Health Blog
Posted on 12 March, 2019 in News

Meningococcal Vaccine

Meningococcal Vaccine

Meningococcal vaccine for all 1-19 year olds in the NT – Don’t miss out

Territorians are urged to take advantage of the free meningococcal ACWY vaccine available to all children and young adults aged 1-19 years in the NT.

Dr Vicki Krause from the Centre for Disease Control said that while the meningococcal outbreak late last year in Central Australia has come to an end, there still remains higher than normal rates of meningococcal disease in the NT and across the nation. To address these high rates, the NT has a free Northern Territory Government funded meningococcal ACWY vaccine program for all residents aged 1 to 19 years.

Whilst Meningococcal disease is considered a rare disease it can be a very serious condition. Invasive Meningococcal disease can develop very quickly with meningitis and causes death in 8 to 10% of cases. It also can lead to hearing loss, fits, limb amputations, renal failure and skin scarring. It is very important that people are diagnosed early and treated promptly with antibiotics to improve the chances of a full recovery.

Symptoms of meningococcal disease include:

  • fever
  • stiff neck
  • headache
  • dislike of bright lights
  • vomiting and/or diarrhoea
  • rash of tiny red or purple spots or larger bruises
  • joint or muscle pains
  • drowsiness, confusion or even coma.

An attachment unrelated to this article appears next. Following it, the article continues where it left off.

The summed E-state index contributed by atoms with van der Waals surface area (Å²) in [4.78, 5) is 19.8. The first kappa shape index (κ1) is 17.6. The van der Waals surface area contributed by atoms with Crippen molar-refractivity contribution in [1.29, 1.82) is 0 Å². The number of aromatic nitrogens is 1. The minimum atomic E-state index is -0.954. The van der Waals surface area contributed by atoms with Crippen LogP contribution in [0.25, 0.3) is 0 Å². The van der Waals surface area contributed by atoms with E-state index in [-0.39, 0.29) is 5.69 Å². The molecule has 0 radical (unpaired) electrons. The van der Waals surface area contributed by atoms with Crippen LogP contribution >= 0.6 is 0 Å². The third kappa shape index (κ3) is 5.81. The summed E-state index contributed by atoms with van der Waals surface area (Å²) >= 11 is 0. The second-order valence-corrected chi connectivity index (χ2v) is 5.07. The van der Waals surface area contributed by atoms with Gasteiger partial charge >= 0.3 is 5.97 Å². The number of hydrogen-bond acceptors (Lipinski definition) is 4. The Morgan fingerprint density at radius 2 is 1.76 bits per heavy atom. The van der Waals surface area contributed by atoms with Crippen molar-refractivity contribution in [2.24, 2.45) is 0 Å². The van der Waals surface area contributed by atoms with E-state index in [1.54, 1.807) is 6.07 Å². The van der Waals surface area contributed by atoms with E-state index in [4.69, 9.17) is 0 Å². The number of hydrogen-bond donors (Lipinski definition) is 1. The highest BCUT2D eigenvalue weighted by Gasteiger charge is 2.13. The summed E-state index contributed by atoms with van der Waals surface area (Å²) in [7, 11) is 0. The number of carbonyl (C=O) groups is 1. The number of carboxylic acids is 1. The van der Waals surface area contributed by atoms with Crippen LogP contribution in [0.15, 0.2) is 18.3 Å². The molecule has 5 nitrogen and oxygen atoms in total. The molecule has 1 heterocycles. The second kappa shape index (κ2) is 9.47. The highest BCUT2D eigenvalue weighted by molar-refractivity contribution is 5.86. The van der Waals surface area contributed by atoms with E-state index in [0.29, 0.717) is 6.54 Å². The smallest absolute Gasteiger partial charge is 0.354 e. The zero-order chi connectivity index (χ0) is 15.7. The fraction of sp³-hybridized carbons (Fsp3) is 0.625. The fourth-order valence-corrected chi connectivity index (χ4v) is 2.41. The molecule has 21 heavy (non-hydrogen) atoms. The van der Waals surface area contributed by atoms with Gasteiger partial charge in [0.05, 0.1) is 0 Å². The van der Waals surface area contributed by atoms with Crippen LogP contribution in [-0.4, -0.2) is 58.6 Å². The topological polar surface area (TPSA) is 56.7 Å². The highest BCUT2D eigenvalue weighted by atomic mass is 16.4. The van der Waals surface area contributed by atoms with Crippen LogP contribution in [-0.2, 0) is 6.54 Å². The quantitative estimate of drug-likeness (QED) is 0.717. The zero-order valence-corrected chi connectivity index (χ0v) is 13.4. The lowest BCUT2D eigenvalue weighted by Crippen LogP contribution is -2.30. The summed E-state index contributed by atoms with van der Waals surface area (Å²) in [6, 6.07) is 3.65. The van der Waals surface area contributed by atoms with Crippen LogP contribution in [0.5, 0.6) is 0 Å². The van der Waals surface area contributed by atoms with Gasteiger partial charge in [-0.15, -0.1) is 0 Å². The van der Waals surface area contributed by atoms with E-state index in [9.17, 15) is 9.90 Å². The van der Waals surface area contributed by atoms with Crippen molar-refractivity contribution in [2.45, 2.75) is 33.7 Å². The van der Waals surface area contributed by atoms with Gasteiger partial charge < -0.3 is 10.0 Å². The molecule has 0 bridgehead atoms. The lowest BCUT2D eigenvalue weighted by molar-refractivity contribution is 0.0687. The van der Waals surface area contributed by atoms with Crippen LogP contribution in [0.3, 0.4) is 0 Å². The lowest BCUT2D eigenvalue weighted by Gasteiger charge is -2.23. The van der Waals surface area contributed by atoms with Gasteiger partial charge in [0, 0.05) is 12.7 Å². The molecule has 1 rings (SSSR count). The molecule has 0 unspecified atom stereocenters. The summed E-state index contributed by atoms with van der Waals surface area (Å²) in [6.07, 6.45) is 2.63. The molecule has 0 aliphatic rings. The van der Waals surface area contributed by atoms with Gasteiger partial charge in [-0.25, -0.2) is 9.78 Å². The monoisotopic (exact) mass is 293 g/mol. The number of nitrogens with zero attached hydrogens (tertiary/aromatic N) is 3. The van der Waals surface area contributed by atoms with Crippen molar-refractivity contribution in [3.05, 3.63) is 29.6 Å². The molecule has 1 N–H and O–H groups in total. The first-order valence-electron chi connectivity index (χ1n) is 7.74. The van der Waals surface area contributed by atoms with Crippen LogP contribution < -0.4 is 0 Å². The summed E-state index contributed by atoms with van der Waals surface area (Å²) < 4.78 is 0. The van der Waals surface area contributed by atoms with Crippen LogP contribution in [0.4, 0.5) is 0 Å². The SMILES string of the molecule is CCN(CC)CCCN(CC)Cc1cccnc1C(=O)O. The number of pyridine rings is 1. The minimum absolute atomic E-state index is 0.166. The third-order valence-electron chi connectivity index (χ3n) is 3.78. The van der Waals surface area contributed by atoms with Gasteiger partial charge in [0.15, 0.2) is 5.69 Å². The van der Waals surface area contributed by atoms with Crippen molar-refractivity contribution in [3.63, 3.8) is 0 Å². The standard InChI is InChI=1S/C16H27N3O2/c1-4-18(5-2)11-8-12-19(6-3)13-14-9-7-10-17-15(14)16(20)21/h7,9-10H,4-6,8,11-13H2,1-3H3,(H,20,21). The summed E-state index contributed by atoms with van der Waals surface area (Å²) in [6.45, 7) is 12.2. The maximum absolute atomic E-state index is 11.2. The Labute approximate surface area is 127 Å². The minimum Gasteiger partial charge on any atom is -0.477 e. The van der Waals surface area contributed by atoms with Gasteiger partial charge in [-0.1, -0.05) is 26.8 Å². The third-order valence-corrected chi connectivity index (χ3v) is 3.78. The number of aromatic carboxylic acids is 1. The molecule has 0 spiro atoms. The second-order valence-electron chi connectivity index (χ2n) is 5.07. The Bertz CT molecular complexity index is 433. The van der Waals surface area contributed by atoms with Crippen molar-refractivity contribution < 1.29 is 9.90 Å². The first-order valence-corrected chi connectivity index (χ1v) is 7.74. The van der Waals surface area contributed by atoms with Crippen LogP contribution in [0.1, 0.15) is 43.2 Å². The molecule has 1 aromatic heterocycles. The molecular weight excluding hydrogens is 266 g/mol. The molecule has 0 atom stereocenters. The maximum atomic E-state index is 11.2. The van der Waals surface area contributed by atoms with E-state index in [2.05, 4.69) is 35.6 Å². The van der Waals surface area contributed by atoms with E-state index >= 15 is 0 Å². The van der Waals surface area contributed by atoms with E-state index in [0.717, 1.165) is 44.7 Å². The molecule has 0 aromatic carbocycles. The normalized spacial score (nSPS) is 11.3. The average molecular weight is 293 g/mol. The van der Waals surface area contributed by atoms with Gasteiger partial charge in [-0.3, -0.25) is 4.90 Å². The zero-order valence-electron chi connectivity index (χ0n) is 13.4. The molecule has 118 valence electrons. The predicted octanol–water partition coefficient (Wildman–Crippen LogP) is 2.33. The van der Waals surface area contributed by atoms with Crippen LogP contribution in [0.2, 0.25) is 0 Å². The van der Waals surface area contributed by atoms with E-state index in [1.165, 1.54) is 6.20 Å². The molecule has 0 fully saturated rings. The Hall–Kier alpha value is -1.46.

“It is estimated that one out of every 10 people carry the bacteria in their nose or throat at any one time,” Dr Krause said.

“Although the carriers remain well they are able to spread the bacteria to others who may become unwell very quickly.” Carriers under certain circumstances can develop invasive disease.

Meningococcal disease is caused mainly by five different strains: A, B, C, W and Y. Until recently in the NT there have been one to four cases per year with the majority being B strains but in the past year strain W, a more aggressive infection, has predominated and Y is also increasing.

There have been six cases of invasive meningococcal disease notified so far in 2018 in the NT (four Meningococcal W strain, one Meningococcal B and one not identifiable).

The most recent case of meningococcal disease in the Northern Territory was notified on 1 August 2018, a W strain in an adult female in Darwin, who had complex medical issues, and died from the disease.

“All Territorian children are routinely given a vaccine that prevents meningococcal A, C, W and Y strains at 12 months of age as part of the National Immunisation Program. Now a vaccine that protects against A, C, W and Y strains is also available free for all NT children and young adults aged 1-19 years,” Dr Krause said.

“Vaccines to protect against meningococcal B can be purchased privately with a prescription from your local doctor.”

Dr Krause strongly encourages all age-eligible Territorians to take full advantage of the free ACWY vaccine. The vaccine is available through your local general practitioner, Aboriginal community controlled clinic, urban community care centres or remote health service.

For more information about meningococcal disease and vaccination follow the link